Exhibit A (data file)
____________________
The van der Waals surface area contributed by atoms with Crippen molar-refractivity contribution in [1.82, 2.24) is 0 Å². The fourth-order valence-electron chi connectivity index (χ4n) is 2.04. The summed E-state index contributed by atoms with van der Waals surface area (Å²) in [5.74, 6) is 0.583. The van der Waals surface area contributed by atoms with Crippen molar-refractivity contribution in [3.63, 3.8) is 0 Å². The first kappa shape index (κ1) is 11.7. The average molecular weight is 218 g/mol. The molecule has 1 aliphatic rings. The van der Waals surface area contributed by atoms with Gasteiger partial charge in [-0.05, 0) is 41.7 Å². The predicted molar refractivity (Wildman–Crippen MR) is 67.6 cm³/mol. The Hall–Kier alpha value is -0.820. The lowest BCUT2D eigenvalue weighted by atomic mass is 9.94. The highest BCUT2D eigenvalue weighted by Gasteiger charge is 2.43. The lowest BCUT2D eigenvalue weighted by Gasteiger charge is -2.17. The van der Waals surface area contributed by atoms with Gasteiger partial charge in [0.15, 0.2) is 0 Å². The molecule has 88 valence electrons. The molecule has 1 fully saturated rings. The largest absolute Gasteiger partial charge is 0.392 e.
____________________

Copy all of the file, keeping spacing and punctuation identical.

The van der Waals surface area contributed by atoms with Crippen molar-refractivity contribution in [1.82, 2.24) is 0 Å². The fourth-order valence-electron chi connectivity index (χ4n) is 2.04. The summed E-state index contributed by atoms with van der Waals surface area (Å²) in [5.74, 6) is 0.583. The van der Waals surface area contributed by atoms with Crippen molar-refractivity contribution in [3.63, 3.8) is 0 Å². The first kappa shape index (κ1) is 11.7. The average molecular weight is 218 g/mol. The molecule has 1 aliphatic rings. The van der Waals surface area contributed by atoms with Gasteiger partial charge in [-0.05, 0) is 41.7 Å². The predicted molar refractivity (Wildman–Crippen MR) is 67.6 cm³/mol. The Hall–Kier alpha value is -0.820. The lowest BCUT2D eigenvalue weighted by atomic mass is 9.94. The highest BCUT2D eigenvalue weighted by Gasteiger charge is 2.43. The lowest BCUT2D eigenvalue weighted by Gasteiger charge is -2.17. The van der Waals surface area contributed by atoms with Gasteiger partial charge in [0.15, 0.2) is 0 Å². The molecule has 88 valence electrons. The molecule has 1 fully saturated rings. The largest absolute Gasteiger partial charge is 0.392 e.